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The green hydrogen economy simmered under Trump and is set to boil over when President-Elect Joe Biden takes office on January 20.


Department of Energy Puts $33 Million More into Green Hydrogen

The green hydrogen economy has been simmering away and is set to boil over in the USA when President-Elect Joe Biden takes office.

Fossil energy stakeholders who thought they voted a pal into the White House back in 2016 are not quite getting what they thought they were getting. The execs at the top of the heap are making out okay, as one does, but everyone else is looking down a long, deep tub of despair as the global economy decarbonizes. That’s tub, as in no light at the end of the tunnel. To twist the knife one last time before a new President takes the helm, the US Department of Energy has just earmarked $128 million for sustainable transportation R&D, including $33 million for green hydrogen and other fossil-killing hydrogen projects.

green hydrogen USA clean energy

The green hydrogen economy has been simmering away and is set to boil over in the USA when President-Elect Joe Biden takes office on January 20 (infographic courtesy of Berkeley Lab).

$33 Million For Hydrogen — Make That Green Hydrogen

Let’s focus in on that green hydrogen angle. Activity in that area is heating up fast on a global level, and it looks like the Energy Department is aiming to vault the US into contention regardless of what the current occupant of 1600 Pennsylvania Avenue has promised to whom.

Hydrogen is a zero emission fuel, a transportable energy storage medium, and a widely used molecule in industry and agriculture all together at once. That seems nice, but the accelerating demand for hydrogen fuel cells is pushing up the demand for hydrogen, which is bad news for the climate because almost all of the world’s hydrogen comes from natural gas and other fossil sources.

That’s beginning to change. Whether it can change fast enough to help stave off catastrophic global warming is an open question, but the Energy Department and its private sector partners have been pursuing green hydrogen from renewable resources all throughout the Trump* administration.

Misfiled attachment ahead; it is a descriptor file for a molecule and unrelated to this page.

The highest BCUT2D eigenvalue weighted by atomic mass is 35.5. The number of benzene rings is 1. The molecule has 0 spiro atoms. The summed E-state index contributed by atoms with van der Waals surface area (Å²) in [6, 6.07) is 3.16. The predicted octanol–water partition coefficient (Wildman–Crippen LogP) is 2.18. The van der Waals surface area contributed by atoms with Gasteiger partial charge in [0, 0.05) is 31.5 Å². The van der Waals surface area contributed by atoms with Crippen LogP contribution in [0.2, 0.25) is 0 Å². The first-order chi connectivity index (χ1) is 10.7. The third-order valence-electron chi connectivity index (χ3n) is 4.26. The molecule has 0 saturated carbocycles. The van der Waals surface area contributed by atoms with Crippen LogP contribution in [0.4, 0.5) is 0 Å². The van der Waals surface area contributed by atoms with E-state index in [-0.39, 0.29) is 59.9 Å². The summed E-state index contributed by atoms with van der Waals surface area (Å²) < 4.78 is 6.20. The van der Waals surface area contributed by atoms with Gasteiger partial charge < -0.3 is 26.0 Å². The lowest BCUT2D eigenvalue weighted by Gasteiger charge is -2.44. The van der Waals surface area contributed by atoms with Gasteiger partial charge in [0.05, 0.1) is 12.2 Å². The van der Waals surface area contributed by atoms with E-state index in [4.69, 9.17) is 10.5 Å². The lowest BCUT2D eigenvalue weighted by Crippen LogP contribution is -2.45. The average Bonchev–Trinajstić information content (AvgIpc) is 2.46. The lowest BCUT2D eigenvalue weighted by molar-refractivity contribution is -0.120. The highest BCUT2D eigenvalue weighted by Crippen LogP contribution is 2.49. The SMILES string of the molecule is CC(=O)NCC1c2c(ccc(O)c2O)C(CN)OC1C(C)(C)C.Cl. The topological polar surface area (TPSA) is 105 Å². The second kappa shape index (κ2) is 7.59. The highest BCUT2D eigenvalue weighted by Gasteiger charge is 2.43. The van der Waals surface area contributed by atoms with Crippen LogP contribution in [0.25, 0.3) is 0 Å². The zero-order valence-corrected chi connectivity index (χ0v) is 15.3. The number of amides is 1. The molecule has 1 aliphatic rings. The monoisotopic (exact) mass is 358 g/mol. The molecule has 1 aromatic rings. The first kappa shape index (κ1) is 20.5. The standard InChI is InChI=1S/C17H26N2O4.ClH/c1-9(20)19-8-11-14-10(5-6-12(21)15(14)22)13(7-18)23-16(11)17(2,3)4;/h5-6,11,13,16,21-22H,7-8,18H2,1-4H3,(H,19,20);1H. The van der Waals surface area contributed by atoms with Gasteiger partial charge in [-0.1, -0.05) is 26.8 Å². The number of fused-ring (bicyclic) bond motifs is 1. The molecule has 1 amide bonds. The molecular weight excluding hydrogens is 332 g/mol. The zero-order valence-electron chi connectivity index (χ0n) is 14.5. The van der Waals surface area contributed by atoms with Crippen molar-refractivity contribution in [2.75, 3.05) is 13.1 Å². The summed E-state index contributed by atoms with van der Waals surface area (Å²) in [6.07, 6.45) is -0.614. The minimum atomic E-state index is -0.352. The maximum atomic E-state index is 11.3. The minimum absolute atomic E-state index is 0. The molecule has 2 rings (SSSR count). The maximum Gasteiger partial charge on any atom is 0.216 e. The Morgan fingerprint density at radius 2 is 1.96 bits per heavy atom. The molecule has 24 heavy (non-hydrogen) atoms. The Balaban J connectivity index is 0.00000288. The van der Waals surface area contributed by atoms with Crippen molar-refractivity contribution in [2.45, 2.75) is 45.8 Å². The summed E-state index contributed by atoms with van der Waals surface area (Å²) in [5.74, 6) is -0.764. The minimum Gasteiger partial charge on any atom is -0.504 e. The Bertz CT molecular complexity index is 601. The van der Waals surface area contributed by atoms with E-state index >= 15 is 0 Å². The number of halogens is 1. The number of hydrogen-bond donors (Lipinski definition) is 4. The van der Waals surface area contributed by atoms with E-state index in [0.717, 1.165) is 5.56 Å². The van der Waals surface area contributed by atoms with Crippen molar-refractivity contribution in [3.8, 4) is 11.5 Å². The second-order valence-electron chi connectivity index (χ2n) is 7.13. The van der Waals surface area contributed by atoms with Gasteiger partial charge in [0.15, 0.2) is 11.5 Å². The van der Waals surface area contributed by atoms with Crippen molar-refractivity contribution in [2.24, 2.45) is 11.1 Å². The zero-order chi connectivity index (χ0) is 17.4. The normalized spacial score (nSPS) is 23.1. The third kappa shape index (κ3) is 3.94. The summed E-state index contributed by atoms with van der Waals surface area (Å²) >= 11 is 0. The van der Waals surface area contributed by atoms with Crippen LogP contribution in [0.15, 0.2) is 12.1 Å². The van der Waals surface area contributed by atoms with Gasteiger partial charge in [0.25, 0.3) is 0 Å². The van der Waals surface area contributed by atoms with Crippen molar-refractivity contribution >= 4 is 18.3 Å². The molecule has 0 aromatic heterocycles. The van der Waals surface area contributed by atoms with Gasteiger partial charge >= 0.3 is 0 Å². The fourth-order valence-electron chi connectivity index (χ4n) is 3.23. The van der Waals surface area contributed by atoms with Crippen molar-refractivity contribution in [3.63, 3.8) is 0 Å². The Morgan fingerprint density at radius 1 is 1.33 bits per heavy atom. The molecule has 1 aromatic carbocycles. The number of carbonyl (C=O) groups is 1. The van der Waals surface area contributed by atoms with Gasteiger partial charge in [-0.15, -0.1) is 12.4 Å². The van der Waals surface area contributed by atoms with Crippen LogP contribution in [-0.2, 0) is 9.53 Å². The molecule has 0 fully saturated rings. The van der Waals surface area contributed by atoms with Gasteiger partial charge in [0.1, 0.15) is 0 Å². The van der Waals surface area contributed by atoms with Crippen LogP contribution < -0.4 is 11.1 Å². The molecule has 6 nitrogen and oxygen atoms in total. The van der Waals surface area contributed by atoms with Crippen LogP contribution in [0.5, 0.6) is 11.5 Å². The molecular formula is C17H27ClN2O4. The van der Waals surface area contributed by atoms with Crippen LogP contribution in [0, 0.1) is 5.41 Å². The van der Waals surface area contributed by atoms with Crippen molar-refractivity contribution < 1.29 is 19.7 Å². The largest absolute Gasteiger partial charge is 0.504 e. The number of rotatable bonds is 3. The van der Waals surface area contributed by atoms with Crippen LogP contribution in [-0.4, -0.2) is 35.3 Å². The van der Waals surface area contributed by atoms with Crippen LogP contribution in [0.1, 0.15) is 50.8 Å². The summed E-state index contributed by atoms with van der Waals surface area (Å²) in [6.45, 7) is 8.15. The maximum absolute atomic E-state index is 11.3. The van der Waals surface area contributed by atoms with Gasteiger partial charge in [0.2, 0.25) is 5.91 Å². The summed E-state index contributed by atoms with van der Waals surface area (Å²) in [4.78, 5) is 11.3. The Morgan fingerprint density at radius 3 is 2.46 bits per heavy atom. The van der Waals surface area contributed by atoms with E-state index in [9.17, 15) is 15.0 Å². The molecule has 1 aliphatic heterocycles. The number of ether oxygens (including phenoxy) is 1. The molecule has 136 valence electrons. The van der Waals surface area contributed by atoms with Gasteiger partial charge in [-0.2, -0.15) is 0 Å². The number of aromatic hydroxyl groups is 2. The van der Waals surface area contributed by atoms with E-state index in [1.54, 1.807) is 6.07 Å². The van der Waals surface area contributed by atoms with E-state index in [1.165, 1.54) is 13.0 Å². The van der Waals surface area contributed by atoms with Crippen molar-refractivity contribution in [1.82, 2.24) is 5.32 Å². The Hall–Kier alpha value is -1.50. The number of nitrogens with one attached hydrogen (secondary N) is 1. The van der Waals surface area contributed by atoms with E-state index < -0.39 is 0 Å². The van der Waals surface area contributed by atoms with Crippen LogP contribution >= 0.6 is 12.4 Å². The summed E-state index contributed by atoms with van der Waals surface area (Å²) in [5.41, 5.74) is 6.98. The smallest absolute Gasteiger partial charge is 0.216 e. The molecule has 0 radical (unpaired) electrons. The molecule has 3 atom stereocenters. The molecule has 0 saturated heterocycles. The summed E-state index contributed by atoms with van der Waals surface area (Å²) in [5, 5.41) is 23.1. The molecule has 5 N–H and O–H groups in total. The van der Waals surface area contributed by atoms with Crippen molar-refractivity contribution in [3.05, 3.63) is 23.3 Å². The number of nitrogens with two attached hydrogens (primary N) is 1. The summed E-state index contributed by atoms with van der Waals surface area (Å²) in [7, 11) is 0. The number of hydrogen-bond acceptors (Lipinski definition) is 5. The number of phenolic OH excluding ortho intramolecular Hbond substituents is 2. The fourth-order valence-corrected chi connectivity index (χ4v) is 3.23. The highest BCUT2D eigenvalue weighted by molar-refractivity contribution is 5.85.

The $33 million will go to a suite of projects aimed at supporting DOE’s ongoing H2@Scale initiative, which covers pretty much the whole hydrogen economy in addition to transportation.

“H2@Scale is a concept that explores the potential for wide-scale hydrogen production and utilization in the United States to enable resiliency of the power generation and transmission sectors, while also aligning diverse multibillion dollar domestic industries, domestic competitiveness, and job creation,” enthuses DOE’s Hydrogen and Fuel Cell Technologies.

Green Hydrogen Gets The Heat Treatment

It seems all that talk about about “US energy dominance” left out the part where fossil energy workers would get a fair shake, but that’s water under the bridge. The new round of $33 million in funding will partner hydrogen and fuel cell stakeholders with DOE’s sprawling network of national laboratories and academic collaborators.

They’ll be working with two major, newly minted hydrogen and fuel cell consortia under the DOE umbrella, one for heavy-duty fuel cell trucks and the other for green hydrogen through electrolysis.

For those of you new to the topic, electrolysis refers to splitting hydrogen from water with electricity. CleanTechnica started covering the idea back in 2015 under the moniker of power-to-gas, back when renewable energy was more expensive than it is today. Now that wind and solar power have been walloping fossil energy on the bottom line, the water-splitting angle has taken off like a rocket. However, it seems that ordinary electrolysis is not the be-all and end-all for DOE.

The new round of funding will aim partly at something called high-temperature electrolysis, which drifted over the CleanTechnica radar back in 2018. The idea behind high-T is to leverage other technology, such as concentrating solar power, to ramp up the scale of green hydrogen production.

Taking a closer look at the funding opportunity announcement, we see that goal is to increase “the production volume of advanced components, stacks, sub-systems, and systems for multi-MW-scale high-temperature electrolyzers to lower hydrogen production costs.”